This pandemic has revealed a significant shift in consumer expectations. According to the Edelman Trust Barometer, consumers overwhelmingly have expected brands to shift products they produce, protect their employees, partner with government and keep the public informed.

There quickly emerged a correlation between brands with corporate responsibility programs and their resilience to COVID-19. Microsoft – with a long track record of deep carbon pricing – was the first major U.S.-based company to move their employees remote, shifting nearly 90 percent of their workforce to work from home in just one week and paying hourly workers full wages for reduced hours. 

Leaders must capitalize on pivotal moments to implement transformative changes that build resilience and satisfy stakeholders.

Stringent stakeholder expectations present companies with a unique opportunity to fulfill their brand promise. Corporate leaders should take this moment to think deeply about their purpose and legacy in order to build a plan that supports the communities they serve.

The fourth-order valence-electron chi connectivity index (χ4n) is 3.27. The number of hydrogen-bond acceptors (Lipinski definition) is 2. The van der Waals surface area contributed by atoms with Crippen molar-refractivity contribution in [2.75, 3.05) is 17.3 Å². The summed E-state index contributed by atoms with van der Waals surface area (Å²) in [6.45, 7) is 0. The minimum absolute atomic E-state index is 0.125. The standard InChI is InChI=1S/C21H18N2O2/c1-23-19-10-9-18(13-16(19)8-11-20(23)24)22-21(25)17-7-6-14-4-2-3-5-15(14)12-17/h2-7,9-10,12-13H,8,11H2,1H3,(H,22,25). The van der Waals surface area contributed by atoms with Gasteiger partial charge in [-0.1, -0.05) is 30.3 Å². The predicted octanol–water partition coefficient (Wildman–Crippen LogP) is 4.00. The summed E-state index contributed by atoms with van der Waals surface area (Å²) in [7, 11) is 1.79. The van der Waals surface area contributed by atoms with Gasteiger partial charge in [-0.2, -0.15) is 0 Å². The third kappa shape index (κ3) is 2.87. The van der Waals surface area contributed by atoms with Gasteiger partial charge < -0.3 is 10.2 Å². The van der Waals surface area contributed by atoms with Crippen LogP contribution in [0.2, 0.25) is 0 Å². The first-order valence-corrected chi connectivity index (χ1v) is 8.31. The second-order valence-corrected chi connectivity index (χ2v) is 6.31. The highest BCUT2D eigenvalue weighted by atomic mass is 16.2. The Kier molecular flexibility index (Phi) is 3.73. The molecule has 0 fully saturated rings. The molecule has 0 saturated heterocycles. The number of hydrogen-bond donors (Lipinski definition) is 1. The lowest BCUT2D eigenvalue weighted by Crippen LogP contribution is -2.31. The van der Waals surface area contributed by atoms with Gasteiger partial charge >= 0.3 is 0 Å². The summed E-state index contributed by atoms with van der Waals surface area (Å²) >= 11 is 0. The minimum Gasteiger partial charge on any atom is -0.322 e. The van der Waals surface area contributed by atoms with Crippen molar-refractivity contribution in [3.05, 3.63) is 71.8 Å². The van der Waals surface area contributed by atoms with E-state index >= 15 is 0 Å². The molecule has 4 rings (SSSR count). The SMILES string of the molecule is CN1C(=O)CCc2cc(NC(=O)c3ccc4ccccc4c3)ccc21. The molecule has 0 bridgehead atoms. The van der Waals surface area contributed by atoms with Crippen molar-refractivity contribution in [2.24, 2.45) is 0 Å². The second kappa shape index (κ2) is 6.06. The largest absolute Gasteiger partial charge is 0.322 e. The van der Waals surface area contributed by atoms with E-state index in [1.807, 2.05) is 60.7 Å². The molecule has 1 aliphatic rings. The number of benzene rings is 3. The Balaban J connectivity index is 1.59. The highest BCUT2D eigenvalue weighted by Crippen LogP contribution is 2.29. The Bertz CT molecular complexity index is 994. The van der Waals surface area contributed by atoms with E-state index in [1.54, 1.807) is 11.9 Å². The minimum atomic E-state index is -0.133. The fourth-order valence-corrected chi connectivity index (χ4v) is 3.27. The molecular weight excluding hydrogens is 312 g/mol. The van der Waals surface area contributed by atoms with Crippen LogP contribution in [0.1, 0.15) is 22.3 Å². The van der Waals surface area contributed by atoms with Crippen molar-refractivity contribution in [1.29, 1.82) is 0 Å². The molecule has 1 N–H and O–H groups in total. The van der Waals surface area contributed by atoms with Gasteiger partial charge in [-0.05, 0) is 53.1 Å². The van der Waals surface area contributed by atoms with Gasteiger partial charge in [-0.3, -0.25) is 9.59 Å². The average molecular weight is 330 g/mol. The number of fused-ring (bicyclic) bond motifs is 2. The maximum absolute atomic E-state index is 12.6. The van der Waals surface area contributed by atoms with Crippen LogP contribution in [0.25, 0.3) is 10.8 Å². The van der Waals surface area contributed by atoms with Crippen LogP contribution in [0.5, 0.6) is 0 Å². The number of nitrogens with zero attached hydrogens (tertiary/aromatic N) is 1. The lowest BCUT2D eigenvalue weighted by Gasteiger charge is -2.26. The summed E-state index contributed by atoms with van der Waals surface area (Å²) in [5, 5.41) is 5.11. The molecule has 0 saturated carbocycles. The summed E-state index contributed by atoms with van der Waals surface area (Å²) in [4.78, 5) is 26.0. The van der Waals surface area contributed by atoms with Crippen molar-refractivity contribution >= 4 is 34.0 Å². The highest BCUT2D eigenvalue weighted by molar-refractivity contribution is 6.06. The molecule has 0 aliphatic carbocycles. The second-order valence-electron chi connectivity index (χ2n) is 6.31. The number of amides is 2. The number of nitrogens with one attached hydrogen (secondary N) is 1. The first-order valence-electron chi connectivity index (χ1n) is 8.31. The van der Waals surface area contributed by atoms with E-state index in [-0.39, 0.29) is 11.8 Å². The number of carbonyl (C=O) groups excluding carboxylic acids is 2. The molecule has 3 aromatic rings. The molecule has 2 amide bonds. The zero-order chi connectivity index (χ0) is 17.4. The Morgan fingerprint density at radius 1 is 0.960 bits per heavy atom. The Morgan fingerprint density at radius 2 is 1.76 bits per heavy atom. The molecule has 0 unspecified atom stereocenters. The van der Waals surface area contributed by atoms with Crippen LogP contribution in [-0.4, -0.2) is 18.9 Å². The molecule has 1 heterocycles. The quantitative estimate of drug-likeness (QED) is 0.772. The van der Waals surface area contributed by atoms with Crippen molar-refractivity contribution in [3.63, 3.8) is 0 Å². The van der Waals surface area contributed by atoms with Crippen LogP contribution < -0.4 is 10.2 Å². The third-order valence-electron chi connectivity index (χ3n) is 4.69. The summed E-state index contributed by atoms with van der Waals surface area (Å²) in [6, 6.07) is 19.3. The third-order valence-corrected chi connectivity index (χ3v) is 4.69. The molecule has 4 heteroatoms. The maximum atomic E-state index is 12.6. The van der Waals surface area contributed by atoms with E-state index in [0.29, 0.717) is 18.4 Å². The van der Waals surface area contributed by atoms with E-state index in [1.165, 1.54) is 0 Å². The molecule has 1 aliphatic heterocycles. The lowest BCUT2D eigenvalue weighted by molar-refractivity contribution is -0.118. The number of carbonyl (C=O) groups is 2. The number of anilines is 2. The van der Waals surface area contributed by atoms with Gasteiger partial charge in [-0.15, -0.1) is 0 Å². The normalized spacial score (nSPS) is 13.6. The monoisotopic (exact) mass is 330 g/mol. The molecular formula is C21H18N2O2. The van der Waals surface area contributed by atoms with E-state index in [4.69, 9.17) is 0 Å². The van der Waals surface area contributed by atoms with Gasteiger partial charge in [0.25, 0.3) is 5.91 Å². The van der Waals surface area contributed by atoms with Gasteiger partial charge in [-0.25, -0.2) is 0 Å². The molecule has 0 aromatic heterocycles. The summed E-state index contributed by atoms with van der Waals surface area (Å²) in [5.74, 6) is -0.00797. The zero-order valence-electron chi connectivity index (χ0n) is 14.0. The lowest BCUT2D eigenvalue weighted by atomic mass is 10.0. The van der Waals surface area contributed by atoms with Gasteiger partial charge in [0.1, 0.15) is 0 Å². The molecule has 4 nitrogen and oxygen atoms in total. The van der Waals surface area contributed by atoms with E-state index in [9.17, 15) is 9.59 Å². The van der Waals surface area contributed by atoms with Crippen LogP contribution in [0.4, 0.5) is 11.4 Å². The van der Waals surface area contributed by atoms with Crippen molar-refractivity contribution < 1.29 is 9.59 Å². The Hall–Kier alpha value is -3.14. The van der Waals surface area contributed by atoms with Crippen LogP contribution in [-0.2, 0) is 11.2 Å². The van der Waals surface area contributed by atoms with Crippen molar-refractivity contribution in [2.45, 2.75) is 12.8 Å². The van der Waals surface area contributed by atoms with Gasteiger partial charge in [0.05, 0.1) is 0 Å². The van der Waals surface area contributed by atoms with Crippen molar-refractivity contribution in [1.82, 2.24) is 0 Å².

We must challenge ourselves and each other this Climate Week NYC.

Although the 2020s have got off to a rough start, the imperative to flatten the carbon curve this decade has not changed. As we see governments, businesses and institutions continue to commit to short term action, let’s appreciate that the COVID-19 crisis is also an early warning of the looming global climate crisis. The consequences will be much more severe. However, the tools to help us with both economic recovery and climate action are already available, such as renewable energy, electric mobility, energy efficiency, and others. We should focus on these investments that will enable significant economic and environmental benefits over the long term.

Climate Week NYC presents a significant opportunity in this tough year to bring together sustainability leaders from around the world to take collective action and reinforce their commitments to tackle the world’s most imminent challenge.

This event cannot be contained to words alone. I encourage leaders to come prepared to walk away after the event with focused, deliberate, and near-term actions. We must challenge one another to present actionable ideas on how we can deliver on the Climate Decade.